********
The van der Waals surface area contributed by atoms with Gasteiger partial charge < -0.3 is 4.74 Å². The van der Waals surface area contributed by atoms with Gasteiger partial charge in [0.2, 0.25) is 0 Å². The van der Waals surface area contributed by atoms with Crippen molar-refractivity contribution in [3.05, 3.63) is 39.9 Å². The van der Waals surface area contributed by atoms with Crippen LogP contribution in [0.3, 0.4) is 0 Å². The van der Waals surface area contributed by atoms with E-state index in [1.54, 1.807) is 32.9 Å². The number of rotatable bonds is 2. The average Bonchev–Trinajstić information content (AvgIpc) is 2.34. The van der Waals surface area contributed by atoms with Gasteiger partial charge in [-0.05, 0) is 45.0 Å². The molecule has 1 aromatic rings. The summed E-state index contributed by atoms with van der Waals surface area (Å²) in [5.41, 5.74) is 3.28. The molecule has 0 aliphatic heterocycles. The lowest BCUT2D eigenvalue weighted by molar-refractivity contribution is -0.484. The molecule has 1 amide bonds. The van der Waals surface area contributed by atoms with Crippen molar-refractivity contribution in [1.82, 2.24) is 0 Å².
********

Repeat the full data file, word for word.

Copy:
The van der Waals surface area contributed by atoms with Gasteiger partial charge < -0.3 is 4.74 Å². The van der Waals surface area contributed by atoms with Gasteiger partial charge in [0.2, 0.25) is 0 Å². The van der Waals surface area contributed by atoms with Crippen molar-refractivity contribution in [3.05, 3.63) is 39.9 Å². The van der Waals surface area contributed by atoms with Crippen LogP contribution in [0.3, 0.4) is 0 Å². The van der Waals surface area contributed by atoms with E-state index in [1.54, 1.807) is 32.9 Å². The number of rotatable bonds is 2. The average Bonchev–Trinajstić information content (AvgIpc) is 2.34. The van der Waals surface area contributed by atoms with Gasteiger partial charge in [-0.05, 0) is 45.0 Å². The molecule has 1 aromatic rings. The summed E-state index contributed by atoms with van der Waals surface area (Å²) in [5.41, 5.74) is 3.28. The molecule has 0 aliphatic heterocycles. The lowest BCUT2D eigenvalue weighted by molar-refractivity contribution is -0.484. The molecule has 1 amide bonds. The van der Waals surface area contributed by atoms with Crippen molar-refractivity contribution in [1.82, 2.24) is 0 Å².